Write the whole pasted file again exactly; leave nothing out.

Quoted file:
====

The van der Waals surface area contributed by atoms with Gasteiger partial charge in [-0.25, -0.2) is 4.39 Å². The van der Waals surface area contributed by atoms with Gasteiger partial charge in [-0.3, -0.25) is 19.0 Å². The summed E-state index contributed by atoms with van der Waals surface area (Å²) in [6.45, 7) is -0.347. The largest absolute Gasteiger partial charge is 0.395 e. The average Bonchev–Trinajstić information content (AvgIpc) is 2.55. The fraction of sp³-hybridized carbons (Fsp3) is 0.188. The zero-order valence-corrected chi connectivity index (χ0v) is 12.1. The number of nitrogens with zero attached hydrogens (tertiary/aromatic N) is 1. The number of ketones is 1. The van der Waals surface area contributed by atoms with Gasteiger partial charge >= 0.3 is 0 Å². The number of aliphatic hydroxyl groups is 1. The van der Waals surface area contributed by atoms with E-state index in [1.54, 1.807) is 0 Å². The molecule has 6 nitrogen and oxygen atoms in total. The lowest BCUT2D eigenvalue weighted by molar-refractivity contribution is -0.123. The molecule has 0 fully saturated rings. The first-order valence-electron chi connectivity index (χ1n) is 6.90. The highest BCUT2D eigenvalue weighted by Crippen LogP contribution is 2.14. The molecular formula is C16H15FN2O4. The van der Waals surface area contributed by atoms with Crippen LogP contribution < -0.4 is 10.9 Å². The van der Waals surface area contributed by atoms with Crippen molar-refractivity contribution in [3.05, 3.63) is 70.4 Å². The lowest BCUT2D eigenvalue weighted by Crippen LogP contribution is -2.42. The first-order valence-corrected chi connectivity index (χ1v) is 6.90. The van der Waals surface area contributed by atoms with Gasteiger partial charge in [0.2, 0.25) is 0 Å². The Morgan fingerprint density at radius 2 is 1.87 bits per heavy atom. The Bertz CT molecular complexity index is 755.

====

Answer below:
The van der Waals surface area contributed by atoms with Gasteiger partial charge in [-0.25, -0.2) is 4.39 Å². The van der Waals surface area contributed by atoms with Gasteiger partial charge in [-0.3, -0.25) is 19.0 Å². The summed E-state index contributed by atoms with van der Waals surface area (Å²) in [6.45, 7) is -0.347. The largest absolute Gasteiger partial charge is 0.395 e. The average Bonchev–Trinajstić information content (AvgIpc) is 2.55. The fraction of sp³-hybridized carbons (Fsp3) is 0.188. The zero-order valence-corrected chi connectivity index (χ0v) is 12.1. The number of nitrogens with zero attached hydrogens (tertiary/aromatic N) is 1. The number of ketones is 1. The van der Waals surface area contributed by atoms with Gasteiger partial charge >= 0.3 is 0 Å². The number of aliphatic hydroxyl groups is 1. The van der Waals surface area contributed by atoms with E-state index in [1.54, 1.807) is 0 Å². The molecule has 6 nitrogen and oxygen atoms in total. The lowest BCUT2D eigenvalue weighted by molar-refractivity contribution is -0.123. The molecule has 0 fully saturated rings. The first-order valence-electron chi connectivity index (χ1n) is 6.90. The highest BCUT2D eigenvalue weighted by Crippen LogP contribution is 2.14. The molecular formula is C16H15FN2O4. The van der Waals surface area contributed by atoms with Crippen LogP contribution < -0.4 is 10.9 Å². The van der Waals surface area contributed by atoms with Crippen molar-refractivity contribution in [3.05, 3.63) is 70.4 Å². The lowest BCUT2D eigenvalue weighted by Crippen LogP contribution is -2.42. The first-order valence-corrected chi connectivity index (χ1v) is 6.90. The van der Waals surface area contributed by atoms with Gasteiger partial charge in [0.2, 0.25) is 0 Å². The Morgan fingerprint density at radius 2 is 1.87 bits per heavy atom. The Bertz CT molecular complexity index is 755.